Dateline: Wedesnday November 28, 2012
Regrettably, another one of the great innovators and truly original icons of the 60s has died. Underground cartoonist Spain Rodriguez was instrumental and influential in the rise of underground comic’s.
When one reads of his childhood in Buffalo New York, you will find he (like so many of us) was engrossed with comic books. Reading, collecting, trading and trying to copy and draw all the superheroes and villains.
My best guess is Spain Rodriguez started his particular revolutionary comic art style when there was a censorship of comics in the late 1950s. (He was working at EC Comics for Bill Gaines at that time). I believe his anger at the establishment never left him. Illustrating tales of revolutionaries taking back the streets violently from situations of repression and corruption.
Then again, this may have started way before that. Born (Manuel Rodriguez) in Buffalo March 2, 1940, “Spain” got his name from defending his heritage in many school fights. Young Spain was a juvenile delinquent of sorts. Getting into trouble and stealing cars.
But, he had a very curious mind and was drawing comic strips from a very early age. He mentioned one time that his best art education came from working at the Western Electric Plant where he drew workers and machinery. So, we get a snapshot of the blue-collar working class background of the artist. Quoted many times and in many ways saying “I don’t know why, I just didn’t like rich people”
I believe that the most pure and best creativity comes from extreme emotions like love, hate, anger,fear and envy. As an underground cartoonist Spain Rodriguez exorcised these feelings into a new bold, bombastic and cataclysmic art form the underground comix.
After working for Bill Gaines (Mad Magazine) it didn’t hurt to have friends like underground artist Art Spiegelman and rock stars like Jerry Garcia to help his career. He would be included in the innovator’s and wave of artists like R. Crumb, S.Clay Wilson and Bill Griffith who established the irreverent, profane, highly sexed, antiwar, anti-capitalists spirit. Things very dear to underground cartoonist Spain Rodriguez. We salute you and miss you, sir.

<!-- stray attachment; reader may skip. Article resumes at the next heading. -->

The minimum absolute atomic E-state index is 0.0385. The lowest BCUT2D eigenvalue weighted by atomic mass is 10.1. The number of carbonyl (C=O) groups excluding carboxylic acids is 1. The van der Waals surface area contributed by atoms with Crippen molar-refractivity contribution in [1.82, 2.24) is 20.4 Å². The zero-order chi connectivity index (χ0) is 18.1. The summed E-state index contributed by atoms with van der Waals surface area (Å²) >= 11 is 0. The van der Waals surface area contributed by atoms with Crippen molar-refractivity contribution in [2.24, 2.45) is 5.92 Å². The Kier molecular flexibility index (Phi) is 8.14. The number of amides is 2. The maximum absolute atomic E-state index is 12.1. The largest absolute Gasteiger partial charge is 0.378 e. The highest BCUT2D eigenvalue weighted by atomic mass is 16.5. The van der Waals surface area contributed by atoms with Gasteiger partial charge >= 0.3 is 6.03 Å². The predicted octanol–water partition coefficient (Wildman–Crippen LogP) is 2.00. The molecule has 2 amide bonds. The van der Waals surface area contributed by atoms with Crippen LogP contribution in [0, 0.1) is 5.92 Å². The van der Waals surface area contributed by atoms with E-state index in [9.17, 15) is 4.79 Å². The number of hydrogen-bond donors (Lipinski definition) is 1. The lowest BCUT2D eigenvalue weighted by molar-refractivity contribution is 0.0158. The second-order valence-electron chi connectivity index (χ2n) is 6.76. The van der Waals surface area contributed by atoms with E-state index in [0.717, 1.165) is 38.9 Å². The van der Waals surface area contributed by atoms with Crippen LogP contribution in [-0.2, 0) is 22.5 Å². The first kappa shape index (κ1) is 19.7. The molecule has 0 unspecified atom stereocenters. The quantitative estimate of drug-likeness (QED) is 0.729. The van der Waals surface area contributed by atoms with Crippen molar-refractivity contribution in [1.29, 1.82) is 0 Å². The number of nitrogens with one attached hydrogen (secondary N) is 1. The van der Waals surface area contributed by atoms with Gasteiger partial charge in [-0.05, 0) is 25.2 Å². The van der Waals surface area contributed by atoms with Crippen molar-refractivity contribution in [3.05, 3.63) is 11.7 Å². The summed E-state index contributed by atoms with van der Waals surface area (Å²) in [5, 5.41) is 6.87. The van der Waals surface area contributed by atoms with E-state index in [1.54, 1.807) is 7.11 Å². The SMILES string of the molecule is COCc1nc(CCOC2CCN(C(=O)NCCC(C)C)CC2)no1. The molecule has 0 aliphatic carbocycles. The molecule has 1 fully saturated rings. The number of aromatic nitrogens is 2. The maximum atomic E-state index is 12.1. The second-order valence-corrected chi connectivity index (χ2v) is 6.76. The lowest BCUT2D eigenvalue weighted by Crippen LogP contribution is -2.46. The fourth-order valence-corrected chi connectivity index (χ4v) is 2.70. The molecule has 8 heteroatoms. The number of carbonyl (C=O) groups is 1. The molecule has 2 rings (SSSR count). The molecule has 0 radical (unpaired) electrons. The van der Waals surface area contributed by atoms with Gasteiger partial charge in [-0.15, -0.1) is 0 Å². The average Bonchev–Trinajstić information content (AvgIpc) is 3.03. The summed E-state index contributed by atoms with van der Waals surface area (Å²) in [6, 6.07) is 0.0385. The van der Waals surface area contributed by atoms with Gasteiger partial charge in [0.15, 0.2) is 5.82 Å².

I am extending my conversation about San Francisco band Blue Cheer. It seems they were very much the residents at the corner of Haight-Ashbury in San Francisco. (This was at the height of Hippiedom in the mid 1960’s). It is very interesting to me how the Pinnacle Rock Concerts (based in LA) seemed to really bolster their career. San Francisco was a very fertile ground for up and coming musical artists. Many like The Grateful Dead, Jefferson Airplane, Big Brother and the Holding Company made their bones right there in San Francisco.
The counterculture movement was happening everywhere. It was happening in San Francisco as well as Los Angeles, New York and all the world. However (California in particular), the scene in Los Angeles (music as well) was much different than Frisco. It is interesting to me to explore why San Francisco band Blue Cheer would be so wildly popular in LA.
In my opinion it could be that many bands in San Francisco derived mainly from folk music roots. I know this to be true of groups like the Mamas and the Papas, Jefferson Airplane, Crosby stills and Nash and Quicksilver Messenger Service. Many of these mentioned were influenced by Fred Neil and the coffeehouses and the “beat” movement in Greenwich Village New York in the late 1950’s.
They were followers of the folk movement and turned it electric after many of them moved to California. Case in point: David Crosby wanted to call his group (before CSN) “The Sons Of Neil”. Thats how deep seeded the “folk” connection was. More on this in another post.
Los Angeles artists included The Doors, The Seeds, Frank Zappa & The Mothers of Invention, Capt. Beefheart and Love. Not really the “trippy” kind of music coming out of S.F. Although some of LA bands could be considered crossover folk acts they didn’t rely on those roots. It seems (to this author) it was much more electric blues oriented than folk music. For a San Francisco band Blue Cheer made a huge splash in Los Angeles. This music being created in LA was much more more electric, harder edged, and heavier.
As we mentioned in the previous post, Blue Cheer was wildly popular and accepted in Los Angeles. I am trying to determine if this is how they captured national attention. It is odd to me they landed a spot on Dick Clarks-American Bandstand…pretty commercial stuff.
But, you must remember their 1st Album was a huge success, peaked at number 11 on Billboard and still sells to this day. They certainly had strong management (see Eric Albronda comments), promotion and support in LA. I think I lean toward the opinion of our friends at Rock Prosopography 101
Blue Cheer had cachet insofar as they came from San Francisco, but their music was pretty far from the sinuous folk rock improvisations typical of the Fillmore. The San Francisco band Blue Cheer was a loud, loud, loud and proud power trio, playing through veritable wall of Marshall Stax amps.
I may be getting closer to some fire on this. I just stumbled across a list of gigs for Blue Cheer in chronological order (a real labor of love by Bruno Ceriotti). This is unbelievable! What I learned was the many transformations (every few months!) of this group. Five incarnations from 1966 until July 16, 1967 which evolved the power trio Dickie Peterson, Leigh Stephens and Paul Whaley. They would play non stop until September 1968 promoting the albums “Vincebus Eruptum” & “Outside Inside”. Line up #6 would soon take over.
After this research, its not hard to imagine how San Francisco band Blue Cheer made it in LosAngeles. Maybe a fish out of water. A little more extreme…a little more experimental…a little more Blue Cheer!
Links of Interest: